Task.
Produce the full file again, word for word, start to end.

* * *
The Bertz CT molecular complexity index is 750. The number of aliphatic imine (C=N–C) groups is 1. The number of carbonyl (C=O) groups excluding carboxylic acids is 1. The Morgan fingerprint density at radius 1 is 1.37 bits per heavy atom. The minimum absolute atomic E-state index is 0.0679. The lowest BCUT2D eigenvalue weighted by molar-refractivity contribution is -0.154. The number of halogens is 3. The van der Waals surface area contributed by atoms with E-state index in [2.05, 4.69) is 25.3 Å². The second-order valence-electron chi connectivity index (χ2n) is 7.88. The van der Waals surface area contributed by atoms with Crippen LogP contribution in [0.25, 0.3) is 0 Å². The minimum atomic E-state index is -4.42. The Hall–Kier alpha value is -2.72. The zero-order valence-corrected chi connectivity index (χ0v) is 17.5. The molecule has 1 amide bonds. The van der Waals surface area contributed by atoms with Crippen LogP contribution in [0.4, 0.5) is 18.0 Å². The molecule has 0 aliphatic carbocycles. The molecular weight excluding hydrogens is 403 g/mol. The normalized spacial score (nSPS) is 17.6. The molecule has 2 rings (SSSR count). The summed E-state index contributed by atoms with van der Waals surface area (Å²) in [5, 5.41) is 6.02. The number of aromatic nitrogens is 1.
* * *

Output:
The Bertz CT molecular complexity index is 750. The number of aliphatic imine (C=N–C) groups is 1. The number of carbonyl (C=O) groups excluding carboxylic acids is 1. The Morgan fingerprint density at radius 1 is 1.37 bits per heavy atom. The minimum absolute atomic E-state index is 0.0679. The lowest BCUT2D eigenvalue weighted by molar-refractivity contribution is -0.154. The number of halogens is 3. The van der Waals surface area contributed by atoms with E-state index in [2.05, 4.69) is 25.3 Å². The second-order valence-electron chi connectivity index (χ2n) is 7.88. The van der Waals surface area contributed by atoms with Crippen LogP contribution in [0.25, 0.3) is 0 Å². The minimum atomic E-state index is -4.42. The Hall–Kier alpha value is -2.72. The zero-order valence-corrected chi connectivity index (χ0v) is 17.5. The molecule has 1 amide bonds. The van der Waals surface area contributed by atoms with Crippen LogP contribution in [0.4, 0.5) is 18.0 Å². The molecule has 0 aliphatic carbocycles. The molecular weight excluding hydrogens is 403 g/mol. The normalized spacial score (nSPS) is 17.6. The molecule has 2 rings (SSSR count). The summed E-state index contributed by atoms with van der Waals surface area (Å²) in [5, 5.41) is 6.02. The number of aromatic nitrogens is 1.